02 Feb 2020 - tsp
Last update 09 Jul 2020
First log into the AWS console with your newly created root user. If possible assign your root user an 2FA device like your YubiKey. This is a highly recommended step. Do so at your users login settings. After that create a new IAM admin user for administrative access. You should never use your root user for such access.
First search for the IAM application in the search box. Select
and select the
Add User command. Enter the desired username (most
of the time this will be an E-Mail address or any other account wide unique
identifier - it doesn’t have to be globally unique since it’s used only
inside your application - and if used for logging into the console the
application ID is used in conjunction with the login information).
Select which access type you want to use. For access using the CLI tools or one of the integration SDKs, Jenkins Plugins, etc. select Programmatic access, for interactive access to the web interface select Access to management console. One can also select both methods if a user should be capable of both access methods. Of course one can create the keys required for programmatic access later on through the IAM console
If you want to use the user account yourself (as replacement for your
account) you can define an own custom password. If it should be
used by a third party select automatically generated password. In this
case you should always select the option to enforce password change after
In the next step assign the user to given roles (user-groups). For admin access add the user to AdministratorAccess group. If you like you can add some tags to the user(s). This will be used for resource groups so it’s especially interesting for service users.
After that you can commit the user creation. In case of programmatic access the access key ID and secret is displayed - you have to store it now, it won’t be accessible later on. You should also take note of the user password and pass this, the login link (including the application ID) and the password to the desired user.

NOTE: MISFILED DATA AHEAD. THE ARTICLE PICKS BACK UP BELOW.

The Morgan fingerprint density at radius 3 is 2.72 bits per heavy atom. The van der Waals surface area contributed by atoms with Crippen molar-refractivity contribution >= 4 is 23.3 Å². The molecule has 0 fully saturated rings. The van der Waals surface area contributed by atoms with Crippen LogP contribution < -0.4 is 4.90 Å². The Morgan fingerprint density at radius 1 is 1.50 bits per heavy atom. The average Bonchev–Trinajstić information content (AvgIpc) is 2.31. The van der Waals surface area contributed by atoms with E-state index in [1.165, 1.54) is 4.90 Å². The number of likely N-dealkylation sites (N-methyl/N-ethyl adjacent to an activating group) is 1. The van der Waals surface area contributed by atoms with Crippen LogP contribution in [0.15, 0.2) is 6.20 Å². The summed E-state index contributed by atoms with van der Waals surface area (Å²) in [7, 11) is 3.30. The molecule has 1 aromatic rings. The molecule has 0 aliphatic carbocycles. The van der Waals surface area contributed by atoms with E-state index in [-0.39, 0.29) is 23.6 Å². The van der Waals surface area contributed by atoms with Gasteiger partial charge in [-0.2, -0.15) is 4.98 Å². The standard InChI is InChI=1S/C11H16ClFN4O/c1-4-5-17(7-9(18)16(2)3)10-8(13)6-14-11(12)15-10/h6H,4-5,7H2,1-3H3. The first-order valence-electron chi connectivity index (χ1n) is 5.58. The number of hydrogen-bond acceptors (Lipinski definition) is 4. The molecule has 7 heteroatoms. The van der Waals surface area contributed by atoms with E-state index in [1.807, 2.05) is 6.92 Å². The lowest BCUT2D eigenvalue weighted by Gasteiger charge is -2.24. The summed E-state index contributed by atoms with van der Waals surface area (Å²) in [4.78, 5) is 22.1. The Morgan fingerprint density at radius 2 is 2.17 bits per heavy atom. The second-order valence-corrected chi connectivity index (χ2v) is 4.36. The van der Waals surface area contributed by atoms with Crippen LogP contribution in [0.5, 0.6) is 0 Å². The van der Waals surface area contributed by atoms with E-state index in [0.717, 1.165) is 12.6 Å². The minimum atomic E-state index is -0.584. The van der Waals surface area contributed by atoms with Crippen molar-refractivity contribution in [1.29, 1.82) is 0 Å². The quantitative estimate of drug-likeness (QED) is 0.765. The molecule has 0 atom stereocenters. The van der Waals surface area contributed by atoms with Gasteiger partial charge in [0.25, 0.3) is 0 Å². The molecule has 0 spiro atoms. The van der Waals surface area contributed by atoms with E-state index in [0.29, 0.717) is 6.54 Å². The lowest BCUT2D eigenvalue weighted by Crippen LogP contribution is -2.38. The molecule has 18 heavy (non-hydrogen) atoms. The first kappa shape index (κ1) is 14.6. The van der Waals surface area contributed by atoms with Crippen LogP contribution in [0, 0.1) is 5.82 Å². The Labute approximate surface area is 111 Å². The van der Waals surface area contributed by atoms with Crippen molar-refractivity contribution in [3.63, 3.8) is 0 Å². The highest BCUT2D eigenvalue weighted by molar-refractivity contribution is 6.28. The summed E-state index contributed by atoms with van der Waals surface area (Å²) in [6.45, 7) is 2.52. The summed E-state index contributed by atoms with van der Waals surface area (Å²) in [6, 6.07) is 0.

If you want to provide your administrators access to IAM you should
modify the Administrator group to include the
ruleset. This can be done in the dashboard at the group settings.
Select the desired group and select
Append Ruleset. Then search
IAMFullAccess to grant the group full access to IAM.
Log out of your account and if the account was created on your behalf log in with your new admin account. Change your password if prompted to and if possible enable 2FA using your YubiKey at your accounts login information.
On FreeBSD install the CLI tools either from ports or packages using either
sudo pkg install devel/awscli
or (as root user)
make install clean
After that you can configure AWS CLI tools with the previously generated credentials using
Enter the AWS access key ID and AWS secret access key as generated for programmatic access during account creation. If you haven’t created one during the account creation (or the IAM account has been created on your behalf by a third party) log into your AWS console and search for the IAM application. Select your user, select the security/login information tab, scroll down to access key and create a new one.
After that configure your default region name. One should choose the region
that mostly fits one’s application (i.e. to which region one wants to
deploy most of the time). In our example we choose
this had the least hops into the network topological region our application
At the end select
json as default output format:
$ aws configure
AWS Access Key ID [None]: ********************
AWS Secret Access Key [None]: ********************
Default region name [None]: eu-central-1
Default output format [None]: json
If you want to change any of the selected parameters simply re-run
aws configure command. Any fields that you don’t want to change
simply accept by pressing enter.
This article is tagged:
Dipl.-Ing. Thomas Spielauer, Wien (email@example.com)
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